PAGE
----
Essays in Honor of Mordechai Kreinin
Edited by Michael G. Plummer
Chapter 9: The WTO Agreement on Safeguards: An Empirical Analysis of Discriminatory Impact
9. The WTO Agreement on Safeguards: an empirical analysis of discriminatory impact Chad P. Bown and Rachel McCulloch 1. INTRODUCTION The Uruguay Round Agreement on Safeguards (AS) represents an effort to improve the safeguards process and thereby encourage countries to choose this option over anti-dumping and ‘gray-area’ measures such as bilaterally negotiated export restraints. In contrast to anti-dumping, which is designed to protect domestic firms from injury due to ‘unfair’ trade, safeguards provide temporary relief to domestic industries that suffer ‘serious injury’ due to fairly traded imports. In contrast to anti-dumping and gray-area measures, safeguards are intended to limit imports across the board rather than from particular exporters, and the AS explicitly reaffirms the principle of most-favored-nation (MFN) treatment in application of safeguards. However, the AS also authorizes explicit discrimination among exporters in specified circumstances. Moreover, implementation of safeguards (SG) according to the procedures laid out in the AS may entail implicit discrimination among exporters to the SG-protected market. This chapter offers a first empirical analysis of the way safeguards initiated under the AS have been implemented in practice. The non-discriminatory treatment of trading partners, known as mostfavored-nation treatment, was a fundamental principle of the original GATT system (Article I) and has been carried over into the World Trade Organization. Its continuing appeal reflects both political and economic-efficiency considerations. Yet exceptions to treatment profoundly affect trade among members of the WTO. GATT Article XXIV permits the formation of preferential, that is, discriminatory, trading arrangements among groups of countries, and such...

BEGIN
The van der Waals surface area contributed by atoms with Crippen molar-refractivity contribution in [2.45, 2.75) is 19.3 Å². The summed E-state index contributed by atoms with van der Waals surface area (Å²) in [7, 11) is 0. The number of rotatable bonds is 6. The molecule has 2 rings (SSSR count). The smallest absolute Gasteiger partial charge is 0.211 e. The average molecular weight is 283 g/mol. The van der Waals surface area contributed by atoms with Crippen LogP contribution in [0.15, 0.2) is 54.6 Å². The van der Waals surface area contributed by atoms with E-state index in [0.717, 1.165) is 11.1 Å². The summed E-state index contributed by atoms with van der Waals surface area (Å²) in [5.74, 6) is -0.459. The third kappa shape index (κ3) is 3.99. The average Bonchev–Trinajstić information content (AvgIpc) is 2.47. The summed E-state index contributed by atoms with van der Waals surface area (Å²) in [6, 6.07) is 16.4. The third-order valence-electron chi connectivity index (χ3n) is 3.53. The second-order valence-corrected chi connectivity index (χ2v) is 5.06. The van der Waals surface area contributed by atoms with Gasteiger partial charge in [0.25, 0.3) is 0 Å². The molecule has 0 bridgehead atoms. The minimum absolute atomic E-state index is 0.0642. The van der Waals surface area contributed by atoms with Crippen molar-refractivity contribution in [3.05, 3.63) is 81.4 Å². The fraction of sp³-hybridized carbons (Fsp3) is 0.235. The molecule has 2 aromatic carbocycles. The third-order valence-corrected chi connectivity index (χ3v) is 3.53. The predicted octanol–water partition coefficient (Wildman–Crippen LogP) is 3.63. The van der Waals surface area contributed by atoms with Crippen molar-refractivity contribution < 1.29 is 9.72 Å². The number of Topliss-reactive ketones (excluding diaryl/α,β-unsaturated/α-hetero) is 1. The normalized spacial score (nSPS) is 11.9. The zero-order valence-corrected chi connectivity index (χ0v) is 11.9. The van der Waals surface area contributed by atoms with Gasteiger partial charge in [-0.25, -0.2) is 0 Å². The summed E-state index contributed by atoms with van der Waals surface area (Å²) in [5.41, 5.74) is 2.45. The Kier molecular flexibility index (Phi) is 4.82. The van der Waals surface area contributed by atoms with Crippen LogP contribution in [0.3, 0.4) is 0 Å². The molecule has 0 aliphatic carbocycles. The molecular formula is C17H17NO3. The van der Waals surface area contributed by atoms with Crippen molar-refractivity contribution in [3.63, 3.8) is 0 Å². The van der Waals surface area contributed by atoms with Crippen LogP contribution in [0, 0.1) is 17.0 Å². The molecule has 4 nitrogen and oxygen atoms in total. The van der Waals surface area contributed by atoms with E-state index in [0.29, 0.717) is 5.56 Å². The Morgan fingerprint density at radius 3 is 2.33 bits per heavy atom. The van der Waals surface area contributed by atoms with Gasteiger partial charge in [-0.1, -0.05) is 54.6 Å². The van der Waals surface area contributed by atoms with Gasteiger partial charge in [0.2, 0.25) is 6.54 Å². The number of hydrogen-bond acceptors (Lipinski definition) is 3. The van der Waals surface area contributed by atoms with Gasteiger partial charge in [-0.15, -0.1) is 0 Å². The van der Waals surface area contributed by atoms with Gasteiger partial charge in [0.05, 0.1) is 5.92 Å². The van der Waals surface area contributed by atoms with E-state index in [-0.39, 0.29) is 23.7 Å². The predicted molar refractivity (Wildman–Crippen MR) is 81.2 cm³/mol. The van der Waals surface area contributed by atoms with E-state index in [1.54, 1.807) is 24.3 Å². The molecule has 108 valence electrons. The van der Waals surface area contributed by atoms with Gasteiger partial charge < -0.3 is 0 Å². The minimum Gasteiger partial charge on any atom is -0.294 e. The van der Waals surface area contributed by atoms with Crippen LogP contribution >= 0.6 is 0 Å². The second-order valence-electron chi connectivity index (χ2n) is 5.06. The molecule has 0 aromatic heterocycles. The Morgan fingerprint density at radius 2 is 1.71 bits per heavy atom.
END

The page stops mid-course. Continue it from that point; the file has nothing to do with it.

You are not authenticated to view the full text of this chapter or article.
Elgaronline requires a subscription or purchase to access the full text of books or journals. Please login through your library system or with your personal username and password on the homepage.
Non-subscribers can freely search the site, view abstracts/ extracts and download selected front matter and introductory chapters for personal use.
Your library may not have purchased all subject areas. If you are authenticated and think you should have access to this title, please contact your librarian.